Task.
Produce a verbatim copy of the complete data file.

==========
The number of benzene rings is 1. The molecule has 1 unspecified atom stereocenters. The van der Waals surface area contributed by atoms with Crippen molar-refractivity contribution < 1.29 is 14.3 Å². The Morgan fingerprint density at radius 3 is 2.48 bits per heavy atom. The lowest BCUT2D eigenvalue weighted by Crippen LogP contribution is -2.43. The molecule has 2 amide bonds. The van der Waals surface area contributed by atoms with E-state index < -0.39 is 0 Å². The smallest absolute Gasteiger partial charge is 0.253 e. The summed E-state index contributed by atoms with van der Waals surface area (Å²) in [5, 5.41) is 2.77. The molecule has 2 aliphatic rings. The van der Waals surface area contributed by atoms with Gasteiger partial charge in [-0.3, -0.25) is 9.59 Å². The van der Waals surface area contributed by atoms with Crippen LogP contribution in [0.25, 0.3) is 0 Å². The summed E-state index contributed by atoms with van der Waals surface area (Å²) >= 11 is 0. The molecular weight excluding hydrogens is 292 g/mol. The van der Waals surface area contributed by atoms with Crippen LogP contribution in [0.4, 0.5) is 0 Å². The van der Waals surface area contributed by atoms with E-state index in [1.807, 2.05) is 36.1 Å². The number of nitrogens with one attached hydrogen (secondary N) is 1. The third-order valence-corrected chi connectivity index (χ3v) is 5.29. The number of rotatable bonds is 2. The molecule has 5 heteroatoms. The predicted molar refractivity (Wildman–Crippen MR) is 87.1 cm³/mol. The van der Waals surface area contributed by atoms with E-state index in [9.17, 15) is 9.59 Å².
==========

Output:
The number of benzene rings is 1. The molecule has 1 unspecified atom stereocenters. The van der Waals surface area contributed by atoms with Crippen molar-refractivity contribution < 1.29 is 14.3 Å². The Morgan fingerprint density at radius 3 is 2.48 bits per heavy atom. The lowest BCUT2D eigenvalue weighted by Crippen LogP contribution is -2.43. The molecule has 2 amide bonds. The van der Waals surface area contributed by atoms with E-state index < -0.39 is 0 Å². The smallest absolute Gasteiger partial charge is 0.253 e. The summed E-state index contributed by atoms with van der Waals surface area (Å²) in [5, 5.41) is 2.77. The molecule has 2 aliphatic rings. The van der Waals surface area contributed by atoms with Gasteiger partial charge in [-0.3, -0.25) is 9.59 Å². The van der Waals surface area contributed by atoms with Crippen LogP contribution in [0.25, 0.3) is 0 Å². The summed E-state index contributed by atoms with van der Waals surface area (Å²) >= 11 is 0. The molecular weight excluding hydrogens is 292 g/mol. The van der Waals surface area contributed by atoms with Crippen LogP contribution in [0.4, 0.5) is 0 Å². The van der Waals surface area contributed by atoms with E-state index in [1.807, 2.05) is 36.1 Å². The number of nitrogens with one attached hydrogen (secondary N) is 1. The third-order valence-corrected chi connectivity index (χ3v) is 5.29. The number of rotatable bonds is 2. The molecule has 5 heteroatoms. The predicted molar refractivity (Wildman–Crippen MR) is 87.1 cm³/mol. The van der Waals surface area contributed by atoms with E-state index in [9.17, 15) is 9.59 Å².